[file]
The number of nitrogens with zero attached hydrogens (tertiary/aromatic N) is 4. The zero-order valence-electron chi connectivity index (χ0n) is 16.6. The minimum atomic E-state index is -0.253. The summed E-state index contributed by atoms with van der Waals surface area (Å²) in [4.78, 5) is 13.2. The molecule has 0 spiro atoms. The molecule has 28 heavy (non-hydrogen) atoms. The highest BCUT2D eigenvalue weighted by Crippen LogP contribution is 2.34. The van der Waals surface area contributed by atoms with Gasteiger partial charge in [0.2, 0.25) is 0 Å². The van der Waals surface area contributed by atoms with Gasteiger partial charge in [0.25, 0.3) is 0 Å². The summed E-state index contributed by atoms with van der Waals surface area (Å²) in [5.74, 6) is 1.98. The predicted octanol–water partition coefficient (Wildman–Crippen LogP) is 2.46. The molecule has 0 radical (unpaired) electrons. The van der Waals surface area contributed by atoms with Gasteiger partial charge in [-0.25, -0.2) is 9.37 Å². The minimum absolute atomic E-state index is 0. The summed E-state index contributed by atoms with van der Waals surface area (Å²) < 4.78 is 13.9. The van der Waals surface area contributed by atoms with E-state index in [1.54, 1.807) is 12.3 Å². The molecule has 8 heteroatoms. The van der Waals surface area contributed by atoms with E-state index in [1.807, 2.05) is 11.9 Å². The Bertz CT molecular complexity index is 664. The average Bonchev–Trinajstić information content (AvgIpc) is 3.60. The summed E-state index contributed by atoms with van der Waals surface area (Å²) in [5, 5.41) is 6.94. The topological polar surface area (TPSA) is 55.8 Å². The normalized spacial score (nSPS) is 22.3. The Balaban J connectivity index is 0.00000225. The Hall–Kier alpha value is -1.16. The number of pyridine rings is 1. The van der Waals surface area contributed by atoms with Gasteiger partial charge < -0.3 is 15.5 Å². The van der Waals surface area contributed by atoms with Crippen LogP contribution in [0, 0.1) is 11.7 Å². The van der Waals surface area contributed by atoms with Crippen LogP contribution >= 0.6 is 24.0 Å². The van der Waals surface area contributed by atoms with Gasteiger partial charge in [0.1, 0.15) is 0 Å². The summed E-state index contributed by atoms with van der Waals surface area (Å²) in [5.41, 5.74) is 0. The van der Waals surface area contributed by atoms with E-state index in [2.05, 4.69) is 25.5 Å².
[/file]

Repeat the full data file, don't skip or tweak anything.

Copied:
The number of nitrogens with zero attached hydrogens (tertiary/aromatic N) is 4. The zero-order valence-electron chi connectivity index (χ0n) is 16.6. The minimum atomic E-state index is -0.253. The summed E-state index contributed by atoms with van der Waals surface area (Å²) in [4.78, 5) is 13.2. The molecule has 0 spiro atoms. The molecule has 28 heavy (non-hydrogen) atoms. The highest BCUT2D eigenvalue weighted by Crippen LogP contribution is 2.34. The van der Waals surface area contributed by atoms with Gasteiger partial charge in [0.2, 0.25) is 0 Å². The van der Waals surface area contributed by atoms with Gasteiger partial charge in [0.25, 0.3) is 0 Å². The summed E-state index contributed by atoms with van der Waals surface area (Å²) in [5.74, 6) is 1.98. The predicted octanol–water partition coefficient (Wildman–Crippen LogP) is 2.46. The molecule has 0 radical (unpaired) electrons. The van der Waals surface area contributed by atoms with Gasteiger partial charge in [-0.25, -0.2) is 9.37 Å². The minimum absolute atomic E-state index is 0. The summed E-state index contributed by atoms with van der Waals surface area (Å²) < 4.78 is 13.9. The van der Waals surface area contributed by atoms with E-state index in [1.54, 1.807) is 12.3 Å². The molecule has 8 heteroatoms. The van der Waals surface area contributed by atoms with E-state index in [1.807, 2.05) is 11.9 Å². The Bertz CT molecular complexity index is 664. The average Bonchev–Trinajstić information content (AvgIpc) is 3.60. The summed E-state index contributed by atoms with van der Waals surface area (Å²) in [5, 5.41) is 6.94. The topological polar surface area (TPSA) is 55.8 Å². The normalized spacial score (nSPS) is 22.3. The Balaban J connectivity index is 0.00000225. The Hall–Kier alpha value is -1.16. The number of pyridine rings is 1. The van der Waals surface area contributed by atoms with Gasteiger partial charge < -0.3 is 15.5 Å². The van der Waals surface area contributed by atoms with Crippen LogP contribution in [0, 0.1) is 11.7 Å². The van der Waals surface area contributed by atoms with Crippen LogP contribution >= 0.6 is 24.0 Å². The van der Waals surface area contributed by atoms with Gasteiger partial charge in [0.1, 0.15) is 0 Å². The summed E-state index contributed by atoms with van der Waals surface area (Å²) in [5.41, 5.74) is 0. The van der Waals surface area contributed by atoms with E-state index in [2.05, 4.69) is 25.5 Å².